The community in Glendale/Burbank area is made up largely of immigrants, seeking the security and freedom offered by the United States. Adjustment to the new country, especially after migrating from the Middle East is difficult. Unchecked, it is easy to get lost in the newly discovered freedoms and become a slave to materialism.

In referring to the Holy Cross, the sacrifice of Christ on the Cross and what it has meant to the Armenian people, Archbishop Hovnan reflected on the need for parents and families to place their hope and trust on the steady and sacred road to good living as prescribed by the Church, for centuries. He then read a letter from a very affluent and well-known entrepreneur, who in his mid 50s found himself on his deathbed struggling with an incurable and inoperable disease. The archbishop translated the letter to Armenian as he shared it with the congregation, I will read the original English. For this community, and I personally believe for many of us, it is exactly what is necessary today and always. Here then is the letter.

I have reached the pinnacle of success in business. In other people’s eyes my life is a success. However, aside from work, I’ve had little joy. At the end of the day, wealth is just a fact I’ve gotten used to.

Right now, lying on my hospital bed, reminiscing all my life, I realize that all the recognition and wealth I took so much pride in, has faded and become meaningless in the face of imminent death.

You can hire someone to drive your car or make money for you, but you can’t hire someone to stand sick and die for you.

Material things lost can be found again. But there is one thing that can never be found when it is lost: Life.

Whatever stage of life we are currently at, in time we will face the day the curtain closes.

Love your family, spouse, children and friends… Treat them right. Cherish them.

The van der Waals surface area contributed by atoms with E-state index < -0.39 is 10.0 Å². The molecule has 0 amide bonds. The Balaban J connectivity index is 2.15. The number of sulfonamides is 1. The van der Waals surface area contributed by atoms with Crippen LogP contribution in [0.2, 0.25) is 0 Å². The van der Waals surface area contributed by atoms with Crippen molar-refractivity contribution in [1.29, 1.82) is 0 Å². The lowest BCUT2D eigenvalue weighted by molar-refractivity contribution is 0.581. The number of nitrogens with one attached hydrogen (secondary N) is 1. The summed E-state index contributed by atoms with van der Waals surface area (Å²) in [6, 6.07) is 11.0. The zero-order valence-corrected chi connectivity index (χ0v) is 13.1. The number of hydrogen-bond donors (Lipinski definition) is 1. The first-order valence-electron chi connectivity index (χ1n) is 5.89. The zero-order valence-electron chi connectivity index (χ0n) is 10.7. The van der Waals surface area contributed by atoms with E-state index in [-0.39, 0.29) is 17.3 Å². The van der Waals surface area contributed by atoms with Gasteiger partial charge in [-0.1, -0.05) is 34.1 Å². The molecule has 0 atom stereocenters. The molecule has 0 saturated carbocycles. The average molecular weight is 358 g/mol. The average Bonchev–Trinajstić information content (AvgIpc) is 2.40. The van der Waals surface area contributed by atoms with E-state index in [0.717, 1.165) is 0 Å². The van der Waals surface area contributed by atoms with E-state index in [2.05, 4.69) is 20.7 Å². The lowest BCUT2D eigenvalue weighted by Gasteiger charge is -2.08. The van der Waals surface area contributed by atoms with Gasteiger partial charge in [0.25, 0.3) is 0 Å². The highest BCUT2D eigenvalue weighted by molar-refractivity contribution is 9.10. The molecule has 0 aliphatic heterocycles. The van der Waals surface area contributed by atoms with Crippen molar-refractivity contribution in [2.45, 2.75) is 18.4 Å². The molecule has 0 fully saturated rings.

As we get older, and wiser, we slowly realize that wearing a $300 or $30 watch both give the same time whether we have a $300 or $30 wallet or purse, the amount inside is the same. Whether we drive a $150,000 car or a $30,000 car, the road and the distance are the same, and we reach the same destination. Whether we drink a $1,000 or $10 bottle of wine, the hangover is the same. Whether the house in which we live is 100 or 1000 square meters, loneliness is the same.

You will realize that your true inner happiness does not come from material things of this world. Whether you travel first class or economy class, if the plane crashes, you go down with it.

Therefore, I hope you realize, when you have friends, brothers and sisters, with whom you discuss, laugh, talk, sing, talk about north-south-east or heaven and earth, this is the real happiness!!

An indisputable fact of life: Don’t raise your children to be rich. Educate them to be happy. When they grow up, they will know the value of things and not the price.

Cover: Envato Elements

The Same Cross

Armodoxy for Today: Elevating the Cross

The Cross is the symbol of Christ and Christianity. This devise of torture became the expression of victory over suffering and death. In the symbol of the Cross we find the expression of victory over defeat, life over death and the power of love to overcome hate. It is the symbol of Christianity because in Jesus Christ we see and understand the same, that is, victory over defeat, life over death and the power of love to overcome hate.